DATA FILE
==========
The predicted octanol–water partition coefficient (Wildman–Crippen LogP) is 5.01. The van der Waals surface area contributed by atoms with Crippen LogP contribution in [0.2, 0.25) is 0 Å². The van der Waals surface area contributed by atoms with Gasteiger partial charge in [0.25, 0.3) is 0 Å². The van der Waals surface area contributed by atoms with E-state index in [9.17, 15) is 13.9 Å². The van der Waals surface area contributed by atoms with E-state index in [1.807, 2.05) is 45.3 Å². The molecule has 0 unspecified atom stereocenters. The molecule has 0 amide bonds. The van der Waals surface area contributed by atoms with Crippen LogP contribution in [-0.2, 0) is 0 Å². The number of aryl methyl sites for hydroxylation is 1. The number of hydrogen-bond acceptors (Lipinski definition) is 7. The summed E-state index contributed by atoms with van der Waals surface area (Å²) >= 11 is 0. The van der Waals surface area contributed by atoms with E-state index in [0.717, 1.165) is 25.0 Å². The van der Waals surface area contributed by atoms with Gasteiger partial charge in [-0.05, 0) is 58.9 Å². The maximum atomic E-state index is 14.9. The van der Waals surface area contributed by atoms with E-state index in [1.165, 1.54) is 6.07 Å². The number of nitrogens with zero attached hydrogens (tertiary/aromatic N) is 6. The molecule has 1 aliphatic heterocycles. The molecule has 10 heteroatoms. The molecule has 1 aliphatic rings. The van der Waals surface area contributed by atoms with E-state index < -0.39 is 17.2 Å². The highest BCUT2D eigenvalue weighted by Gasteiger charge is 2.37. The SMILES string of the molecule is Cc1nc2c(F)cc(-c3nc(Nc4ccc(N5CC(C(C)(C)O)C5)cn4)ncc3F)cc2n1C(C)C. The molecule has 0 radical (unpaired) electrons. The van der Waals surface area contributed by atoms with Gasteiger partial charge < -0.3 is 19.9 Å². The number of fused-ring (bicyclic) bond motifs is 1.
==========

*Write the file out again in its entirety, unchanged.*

The predicted octanol–water partition coefficient (Wildman–Crippen LogP) is 5.01. The van der Waals surface area contributed by atoms with Crippen LogP contribution in [0.2, 0.25) is 0 Å². The van der Waals surface area contributed by atoms with Gasteiger partial charge in [0.25, 0.3) is 0 Å². The van der Waals surface area contributed by atoms with E-state index in [9.17, 15) is 13.9 Å². The van der Waals surface area contributed by atoms with E-state index in [1.807, 2.05) is 45.3 Å². The molecule has 0 unspecified atom stereocenters. The molecule has 0 amide bonds. The van der Waals surface area contributed by atoms with Crippen LogP contribution in [-0.2, 0) is 0 Å². The number of aryl methyl sites for hydroxylation is 1. The number of hydrogen-bond acceptors (Lipinski definition) is 7. The summed E-state index contributed by atoms with van der Waals surface area (Å²) >= 11 is 0. The van der Waals surface area contributed by atoms with E-state index in [0.717, 1.165) is 25.0 Å². The van der Waals surface area contributed by atoms with Gasteiger partial charge in [-0.05, 0) is 58.9 Å². The maximum atomic E-state index is 14.9. The van der Waals surface area contributed by atoms with E-state index in [1.165, 1.54) is 6.07 Å². The number of nitrogens with zero attached hydrogens (tertiary/aromatic N) is 6. The molecule has 1 aliphatic heterocycles. The molecule has 10 heteroatoms. The molecule has 1 aliphatic rings. The van der Waals surface area contributed by atoms with E-state index < -0.39 is 17.2 Å². The highest BCUT2D eigenvalue weighted by Gasteiger charge is 2.37. The SMILES string of the molecule is Cc1nc2c(F)cc(-c3nc(Nc4ccc(N5CC(C(C)(C)O)C5)cn4)ncc3F)cc2n1C(C)C. The molecule has 0 radical (unpaired) electrons. The van der Waals surface area contributed by atoms with Gasteiger partial charge < -0.3 is 19.9 Å². The number of fused-ring (bicyclic) bond motifs is 1.